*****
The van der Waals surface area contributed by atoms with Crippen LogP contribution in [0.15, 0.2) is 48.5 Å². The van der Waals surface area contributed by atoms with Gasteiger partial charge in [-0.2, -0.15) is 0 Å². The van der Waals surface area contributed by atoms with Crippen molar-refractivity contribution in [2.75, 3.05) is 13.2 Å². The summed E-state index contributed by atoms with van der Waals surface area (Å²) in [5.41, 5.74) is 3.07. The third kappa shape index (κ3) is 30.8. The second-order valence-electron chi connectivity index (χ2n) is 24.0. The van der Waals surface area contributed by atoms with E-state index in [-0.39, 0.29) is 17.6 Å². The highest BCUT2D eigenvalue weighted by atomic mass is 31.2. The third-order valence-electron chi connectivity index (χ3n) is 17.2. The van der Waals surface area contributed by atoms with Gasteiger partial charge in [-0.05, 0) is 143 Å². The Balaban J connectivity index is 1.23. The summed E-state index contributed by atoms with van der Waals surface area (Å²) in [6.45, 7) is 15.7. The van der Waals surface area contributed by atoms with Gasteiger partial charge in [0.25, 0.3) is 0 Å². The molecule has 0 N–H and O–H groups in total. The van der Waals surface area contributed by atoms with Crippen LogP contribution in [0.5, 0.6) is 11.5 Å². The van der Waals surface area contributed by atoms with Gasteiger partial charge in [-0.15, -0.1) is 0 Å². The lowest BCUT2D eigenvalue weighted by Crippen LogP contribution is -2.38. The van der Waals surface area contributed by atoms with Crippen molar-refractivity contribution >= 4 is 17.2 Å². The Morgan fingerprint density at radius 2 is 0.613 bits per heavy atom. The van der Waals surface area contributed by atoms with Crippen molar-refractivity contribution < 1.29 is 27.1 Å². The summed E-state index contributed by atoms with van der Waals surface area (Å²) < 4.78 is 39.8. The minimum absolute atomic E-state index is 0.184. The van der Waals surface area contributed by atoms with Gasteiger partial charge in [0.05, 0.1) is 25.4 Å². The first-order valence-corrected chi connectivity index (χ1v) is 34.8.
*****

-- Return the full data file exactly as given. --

The van der Waals surface area contributed by atoms with Crippen LogP contribution in [0.15, 0.2) is 48.5 Å². The van der Waals surface area contributed by atoms with Gasteiger partial charge in [-0.2, -0.15) is 0 Å². The van der Waals surface area contributed by atoms with Crippen molar-refractivity contribution in [2.75, 3.05) is 13.2 Å². The summed E-state index contributed by atoms with van der Waals surface area (Å²) in [5.41, 5.74) is 3.07. The third kappa shape index (κ3) is 30.8. The second-order valence-electron chi connectivity index (χ2n) is 24.0. The van der Waals surface area contributed by atoms with E-state index in [-0.39, 0.29) is 17.6 Å². The highest BCUT2D eigenvalue weighted by atomic mass is 31.2. The third-order valence-electron chi connectivity index (χ3n) is 17.2. The van der Waals surface area contributed by atoms with Gasteiger partial charge in [-0.05, 0) is 143 Å². The Balaban J connectivity index is 1.23. The summed E-state index contributed by atoms with van der Waals surface area (Å²) in [6.45, 7) is 15.7. The van der Waals surface area contributed by atoms with Gasteiger partial charge in [0.25, 0.3) is 0 Å². The molecule has 0 N–H and O–H groups in total. The van der Waals surface area contributed by atoms with Crippen LogP contribution in [0.5, 0.6) is 11.5 Å². The van der Waals surface area contributed by atoms with Gasteiger partial charge in [-0.15, -0.1) is 0 Å². The lowest BCUT2D eigenvalue weighted by Crippen LogP contribution is -2.38. The van der Waals surface area contributed by atoms with Crippen molar-refractivity contribution >= 4 is 17.2 Å². The Morgan fingerprint density at radius 2 is 0.613 bits per heavy atom. The van der Waals surface area contributed by atoms with Crippen molar-refractivity contribution < 1.29 is 27.1 Å². The summed E-state index contributed by atoms with van der Waals surface area (Å²) < 4.78 is 39.8. The minimum absolute atomic E-state index is 0.184. The van der Waals surface area contributed by atoms with Gasteiger partial charge in [0.05, 0.1) is 25.4 Å². The first-order valence-corrected chi connectivity index (χ1v) is 34.8.